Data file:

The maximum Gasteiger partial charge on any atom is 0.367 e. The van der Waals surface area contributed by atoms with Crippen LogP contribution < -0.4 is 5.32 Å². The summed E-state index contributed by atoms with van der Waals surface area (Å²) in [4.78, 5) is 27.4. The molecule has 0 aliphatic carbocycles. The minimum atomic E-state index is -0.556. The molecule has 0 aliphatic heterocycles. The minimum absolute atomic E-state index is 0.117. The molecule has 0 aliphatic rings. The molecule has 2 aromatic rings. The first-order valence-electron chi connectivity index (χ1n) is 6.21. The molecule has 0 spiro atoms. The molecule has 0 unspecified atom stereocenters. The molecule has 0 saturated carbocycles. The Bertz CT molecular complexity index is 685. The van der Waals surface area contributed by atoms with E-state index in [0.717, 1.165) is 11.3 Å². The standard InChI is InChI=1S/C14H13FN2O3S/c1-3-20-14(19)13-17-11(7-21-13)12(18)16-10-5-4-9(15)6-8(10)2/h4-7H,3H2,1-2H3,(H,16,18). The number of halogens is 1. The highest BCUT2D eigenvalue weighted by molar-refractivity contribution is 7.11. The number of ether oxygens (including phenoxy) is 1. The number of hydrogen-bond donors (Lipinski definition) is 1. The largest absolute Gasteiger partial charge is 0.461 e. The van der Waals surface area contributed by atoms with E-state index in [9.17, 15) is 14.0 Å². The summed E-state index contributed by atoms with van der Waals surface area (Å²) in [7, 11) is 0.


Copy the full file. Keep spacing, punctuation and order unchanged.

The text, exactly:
The maximum Gasteiger partial charge on any atom is 0.367 e. The van der Waals surface area contributed by atoms with Crippen LogP contribution < -0.4 is 5.32 Å². The summed E-state index contributed by atoms with van der Waals surface area (Å²) in [4.78, 5) is 27.4. The molecule has 0 aliphatic carbocycles. The minimum atomic E-state index is -0.556. The molecule has 0 aliphatic heterocycles. The minimum absolute atomic E-state index is 0.117. The molecule has 0 aliphatic rings. The molecule has 2 aromatic rings. The first-order valence-electron chi connectivity index (χ1n) is 6.21. The molecule has 0 spiro atoms. The molecule has 0 unspecified atom stereocenters. The molecule has 0 saturated carbocycles. The Bertz CT molecular complexity index is 685. The van der Waals surface area contributed by atoms with E-state index in [0.717, 1.165) is 11.3 Å². The standard InChI is InChI=1S/C14H13FN2O3S/c1-3-20-14(19)13-17-11(7-21-13)12(18)16-10-5-4-9(15)6-8(10)2/h4-7H,3H2,1-2H3,(H,16,18). The number of halogens is 1. The highest BCUT2D eigenvalue weighted by molar-refractivity contribution is 7.11. The number of ether oxygens (including phenoxy) is 1. The number of hydrogen-bond donors (Lipinski definition) is 1. The largest absolute Gasteiger partial charge is 0.461 e. The van der Waals surface area contributed by atoms with E-state index in [9.17, 15) is 14.0 Å². The summed E-state index contributed by atoms with van der Waals surface area (Å²) in [7, 11) is 0.